Brantford calls on governments to settle land claim, share tax revenues with Six Nations

BRANTFORD — At the July 5 City of Brantford’s Committee of the Whole meeting, Mayor Kevin Davis put forward a motion calling for the federal and provincial governments to settle the outstanding land claim with Six Nations of the Grand River.

That trial was initially filed by Six Nations in 1995 and just this year was again delayed to 2023.

In a statement, city officials say this call includes expanding the Municipal Land Transfer Tax program that exists in Toronto to include tax revenue sharing in all municipalities with Ontario’s First Nations as part of reparations for land theft and other historic injustices committed by those who built Canada and its infrastructures.

Davis says that a portion of all Development Charges and Community Benefits Charges collected on new development should be shared with local First Nations and says that move will strengthen the economies of everyone in the region.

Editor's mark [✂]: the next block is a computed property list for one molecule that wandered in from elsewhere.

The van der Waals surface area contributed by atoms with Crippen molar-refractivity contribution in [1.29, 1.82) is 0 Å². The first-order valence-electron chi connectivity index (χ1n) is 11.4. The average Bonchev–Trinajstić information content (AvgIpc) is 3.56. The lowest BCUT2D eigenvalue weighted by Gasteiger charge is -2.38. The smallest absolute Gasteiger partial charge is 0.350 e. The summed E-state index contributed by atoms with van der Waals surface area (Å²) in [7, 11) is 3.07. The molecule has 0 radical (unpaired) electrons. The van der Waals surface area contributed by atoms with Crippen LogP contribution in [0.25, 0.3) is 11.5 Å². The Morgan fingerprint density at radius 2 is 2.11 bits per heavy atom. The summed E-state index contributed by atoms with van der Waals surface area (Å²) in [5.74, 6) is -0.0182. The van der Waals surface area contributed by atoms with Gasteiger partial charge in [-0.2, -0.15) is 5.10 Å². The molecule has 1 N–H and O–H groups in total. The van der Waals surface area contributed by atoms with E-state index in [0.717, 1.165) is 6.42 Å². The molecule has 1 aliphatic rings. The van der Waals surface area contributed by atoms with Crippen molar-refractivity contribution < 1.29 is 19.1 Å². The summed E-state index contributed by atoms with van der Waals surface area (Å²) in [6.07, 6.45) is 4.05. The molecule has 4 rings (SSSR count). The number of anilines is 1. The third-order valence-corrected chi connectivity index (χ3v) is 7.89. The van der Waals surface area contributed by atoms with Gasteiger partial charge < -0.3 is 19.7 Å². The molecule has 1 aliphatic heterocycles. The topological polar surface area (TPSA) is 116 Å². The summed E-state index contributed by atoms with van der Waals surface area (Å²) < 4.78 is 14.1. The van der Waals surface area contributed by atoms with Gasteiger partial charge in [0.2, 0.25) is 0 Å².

Mayor Davis called the delay in Canada and Ontario resolving the lawsuit for the Haldimand Tract and Six Nations “a national shame that has been going on for 27 years,” adding,  “IO wouldn’t be surprised if it takes another decade or two to work through the courts.”

He described the lack of engagement with other levels of government on this important issue as “extremely disappointing,” saying all they do is “download the issue to municipalities without any clear direction or guidance leaving municipalities to fend for ourselves, which gives rise to frustration and tensions between municipalities and indigenous communities.” He added that “while we can’t go back in time or provide a land dispute settlement, we can take concrete steps beyond the realm of words into one of concrete action, resulting in a new direction and new path forward to address the injustices of the past.”

The mayor’s motion was approved and heads for ratification by the city council on July 26.

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